The bus does its usual staccato journey down Fourth Avenue, lurching to a halt every three blocks to acquire and release various passengers. With each stop, a hurried game of musical chairs ensues, urgent dashes as suspected seat vacancies are confirmed, riders shifting to bask in the late afternoon sun that soaks the western side of the bus or to escape the same brightness, sideways riders seeking a seat facing forward, others adjusting their proximity to the overripe aroma of one stranger or the disconcerting mumbles of another.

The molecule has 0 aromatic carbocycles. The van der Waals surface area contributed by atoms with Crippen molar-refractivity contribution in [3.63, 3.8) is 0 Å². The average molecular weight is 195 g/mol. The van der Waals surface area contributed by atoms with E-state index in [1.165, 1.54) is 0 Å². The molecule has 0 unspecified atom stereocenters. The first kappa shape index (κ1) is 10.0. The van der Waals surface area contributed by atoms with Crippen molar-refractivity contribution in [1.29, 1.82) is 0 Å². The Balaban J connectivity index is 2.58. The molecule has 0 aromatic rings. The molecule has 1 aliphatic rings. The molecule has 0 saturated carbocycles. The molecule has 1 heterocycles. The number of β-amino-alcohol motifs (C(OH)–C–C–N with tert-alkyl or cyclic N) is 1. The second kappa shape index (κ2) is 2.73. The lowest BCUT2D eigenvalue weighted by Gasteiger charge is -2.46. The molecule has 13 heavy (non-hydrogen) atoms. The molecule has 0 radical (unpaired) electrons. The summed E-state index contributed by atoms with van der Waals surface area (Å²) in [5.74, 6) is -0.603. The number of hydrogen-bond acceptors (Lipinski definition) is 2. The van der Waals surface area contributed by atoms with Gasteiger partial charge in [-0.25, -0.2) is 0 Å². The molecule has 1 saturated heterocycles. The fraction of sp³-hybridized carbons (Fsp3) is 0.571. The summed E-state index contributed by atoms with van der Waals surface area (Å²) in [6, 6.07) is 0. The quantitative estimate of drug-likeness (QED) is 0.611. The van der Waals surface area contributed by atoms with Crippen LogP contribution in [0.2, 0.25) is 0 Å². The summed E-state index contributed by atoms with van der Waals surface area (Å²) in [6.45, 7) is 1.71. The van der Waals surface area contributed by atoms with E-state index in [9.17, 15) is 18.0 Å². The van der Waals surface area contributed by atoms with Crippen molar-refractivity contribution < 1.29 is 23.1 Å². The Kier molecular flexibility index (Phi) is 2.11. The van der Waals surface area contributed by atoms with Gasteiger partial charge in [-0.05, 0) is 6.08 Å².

These bursts of activity must be completed in the short span of deboarding so that the coveted window seat that appeared from the sidewalk will prove to have been an illusion once the new rider mounts the bus stairs to find passengers settled into the best seats as if they had always occupied them. Sometimes, a single move isn’t enough, a person relocating several times in an effort to find a satisfying spot for the journey home—after all, life is a journey, not a destination, and the metaphor applies to this trip as well, crowded and hot and on a schedule not of our choosing. Happiness is finding a seat with reasonable people around us, a view of where we’re going, and a bit of room to breathe.